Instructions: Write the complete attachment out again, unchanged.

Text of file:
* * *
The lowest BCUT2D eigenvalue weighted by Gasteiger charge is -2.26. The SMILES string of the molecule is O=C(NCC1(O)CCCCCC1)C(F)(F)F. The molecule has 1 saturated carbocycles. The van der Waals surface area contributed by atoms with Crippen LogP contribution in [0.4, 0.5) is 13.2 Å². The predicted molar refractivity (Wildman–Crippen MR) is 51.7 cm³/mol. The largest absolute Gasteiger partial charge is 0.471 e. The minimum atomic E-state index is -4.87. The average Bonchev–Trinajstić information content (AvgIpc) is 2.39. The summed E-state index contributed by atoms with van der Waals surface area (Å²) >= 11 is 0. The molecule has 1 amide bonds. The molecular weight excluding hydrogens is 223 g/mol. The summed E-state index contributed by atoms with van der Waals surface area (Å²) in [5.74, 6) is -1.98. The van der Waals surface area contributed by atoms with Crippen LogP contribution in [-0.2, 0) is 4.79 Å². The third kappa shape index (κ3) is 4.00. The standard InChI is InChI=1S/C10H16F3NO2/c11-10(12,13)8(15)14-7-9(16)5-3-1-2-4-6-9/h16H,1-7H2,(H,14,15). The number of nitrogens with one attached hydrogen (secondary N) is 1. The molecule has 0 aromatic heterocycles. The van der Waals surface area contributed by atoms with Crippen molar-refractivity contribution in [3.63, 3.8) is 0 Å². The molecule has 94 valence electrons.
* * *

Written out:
The lowest BCUT2D eigenvalue weighted by Gasteiger charge is -2.26. The SMILES string of the molecule is O=C(NCC1(O)CCCCCC1)C(F)(F)F. The molecule has 1 saturated carbocycles. The van der Waals surface area contributed by atoms with Crippen LogP contribution in [0.4, 0.5) is 13.2 Å². The predicted molar refractivity (Wildman–Crippen MR) is 51.7 cm³/mol. The largest absolute Gasteiger partial charge is 0.471 e. The minimum atomic E-state index is -4.87. The average Bonchev–Trinajstić information content (AvgIpc) is 2.39. The summed E-state index contributed by atoms with van der Waals surface area (Å²) >= 11 is 0. The molecule has 1 amide bonds. The molecular weight excluding hydrogens is 223 g/mol. The summed E-state index contributed by atoms with van der Waals surface area (Å²) in [5.74, 6) is -1.98. The van der Waals surface area contributed by atoms with Crippen LogP contribution in [-0.2, 0) is 4.79 Å². The third kappa shape index (κ3) is 4.00. The standard InChI is InChI=1S/C10H16F3NO2/c11-10(12,13)8(15)14-7-9(16)5-3-1-2-4-6-9/h16H,1-7H2,(H,14,15). The number of nitrogens with one attached hydrogen (secondary N) is 1. The molecule has 0 aromatic heterocycles. The van der Waals surface area contributed by atoms with Crippen molar-refractivity contribution in [3.63, 3.8) is 0 Å². The molecule has 94 valence electrons.